The Timberline Lodge, Oregon, does not have a Room 237
. In Stephen King
's book, the room of mystery is actually Room 217, but its proprietors felt that as the real-life double of Stanley Kubrick
’s diabolical Overlook Hotel, the room’s axe-wielding associations mightn’t be the strongest draw for the vacationing family. Such is the pervasiveness of “The Shining,
” and indeed 33 years after its release, horror anoraks and Kubrick devotees alike are still tugging away at its thematic carcass. With commentators batting for such subtextual teams as “Native American Oppression”, “Nazism in 1942”, or the wackier “Moon Landing Denial”, the conversation has run and run. It is upon this argumentative chassis that Rodney Ascher
builds the documentary, “Room 237
,” an expert back-and-forth on the theories surrounding the film, which premiered at Sundance 2012 and goes on limited release March 29th. Having so far piggybacked on the original 1980s marketing with a retro-cool campaign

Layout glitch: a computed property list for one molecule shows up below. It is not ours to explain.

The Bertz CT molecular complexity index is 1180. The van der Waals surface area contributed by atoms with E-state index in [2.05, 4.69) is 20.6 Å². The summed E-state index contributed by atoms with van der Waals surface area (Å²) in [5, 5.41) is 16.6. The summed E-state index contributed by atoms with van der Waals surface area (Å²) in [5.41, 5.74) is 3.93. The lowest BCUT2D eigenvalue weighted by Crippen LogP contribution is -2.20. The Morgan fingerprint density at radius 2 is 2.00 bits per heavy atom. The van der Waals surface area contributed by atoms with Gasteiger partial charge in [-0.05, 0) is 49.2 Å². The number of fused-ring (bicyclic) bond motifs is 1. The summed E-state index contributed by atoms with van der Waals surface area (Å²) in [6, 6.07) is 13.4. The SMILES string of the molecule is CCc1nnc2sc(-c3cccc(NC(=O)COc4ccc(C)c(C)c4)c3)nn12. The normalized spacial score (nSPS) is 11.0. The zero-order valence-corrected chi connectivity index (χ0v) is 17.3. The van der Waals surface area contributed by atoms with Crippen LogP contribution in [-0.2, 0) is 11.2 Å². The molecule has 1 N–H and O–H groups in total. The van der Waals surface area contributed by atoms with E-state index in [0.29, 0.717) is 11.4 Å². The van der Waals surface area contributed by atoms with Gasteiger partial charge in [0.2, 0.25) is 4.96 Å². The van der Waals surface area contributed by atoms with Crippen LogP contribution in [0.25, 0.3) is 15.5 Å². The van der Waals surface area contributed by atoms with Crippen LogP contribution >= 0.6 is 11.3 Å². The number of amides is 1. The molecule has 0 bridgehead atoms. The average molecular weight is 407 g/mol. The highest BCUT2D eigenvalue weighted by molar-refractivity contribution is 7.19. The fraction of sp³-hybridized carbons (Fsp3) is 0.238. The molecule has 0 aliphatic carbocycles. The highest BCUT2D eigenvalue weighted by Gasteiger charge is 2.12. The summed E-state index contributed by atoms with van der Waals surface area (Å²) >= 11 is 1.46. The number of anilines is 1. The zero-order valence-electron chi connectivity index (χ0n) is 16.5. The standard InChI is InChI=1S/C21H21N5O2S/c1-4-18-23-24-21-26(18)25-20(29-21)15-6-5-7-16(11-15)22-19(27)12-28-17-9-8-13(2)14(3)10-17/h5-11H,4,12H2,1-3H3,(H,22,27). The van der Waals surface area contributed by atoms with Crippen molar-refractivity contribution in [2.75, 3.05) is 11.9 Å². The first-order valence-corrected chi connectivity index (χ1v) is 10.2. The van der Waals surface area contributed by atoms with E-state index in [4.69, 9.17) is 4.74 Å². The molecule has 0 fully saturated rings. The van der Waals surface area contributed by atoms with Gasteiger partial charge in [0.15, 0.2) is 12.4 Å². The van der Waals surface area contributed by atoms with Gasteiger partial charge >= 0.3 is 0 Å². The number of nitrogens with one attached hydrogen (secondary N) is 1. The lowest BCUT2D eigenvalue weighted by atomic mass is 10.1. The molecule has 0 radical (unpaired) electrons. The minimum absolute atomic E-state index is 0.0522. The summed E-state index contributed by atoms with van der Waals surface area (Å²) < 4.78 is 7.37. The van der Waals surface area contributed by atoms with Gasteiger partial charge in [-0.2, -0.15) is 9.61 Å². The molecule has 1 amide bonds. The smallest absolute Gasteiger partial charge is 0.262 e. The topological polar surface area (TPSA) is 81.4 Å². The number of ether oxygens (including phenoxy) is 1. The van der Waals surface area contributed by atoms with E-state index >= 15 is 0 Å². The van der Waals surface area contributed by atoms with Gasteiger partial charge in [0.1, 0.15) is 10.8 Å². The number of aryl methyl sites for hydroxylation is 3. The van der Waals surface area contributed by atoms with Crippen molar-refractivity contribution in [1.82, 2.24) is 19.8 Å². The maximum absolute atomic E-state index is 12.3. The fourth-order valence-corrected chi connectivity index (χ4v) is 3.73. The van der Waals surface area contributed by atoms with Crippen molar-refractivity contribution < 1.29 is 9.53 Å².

, a new poster (via io9
) launched this week that sees the advertising turn as cryptic as the material. A Warhol-esque can is the centrepiece for all the Overlook Hotel’s creepiest motifs: a Native American headdress made from Jack Torrence axes; a pair of silhouetted twins; a river of blood. The number 42, allegedly a reference to the 1942 Final Solution, is big on the poster and even bigger in “The Shining” ( “Summer of ‘42
” is on the TV, it’s the number on Danny’s sweatshirt, and for those keeping score, Wendy hits Jack 42 times with a bat). And as for Room 237? Well 2x3x7 is… 42. Duh.
And oh yeah, there's one more clue on there: a silhouette of a Saturn rocket. Many believe Kubrick slyly referenced his (supposed) involvement in faking the moon landing throughout the movie, but perhaps most prominently on Danny's Apollo sweater. Is your head spinning yet? Just wait until you see the movie.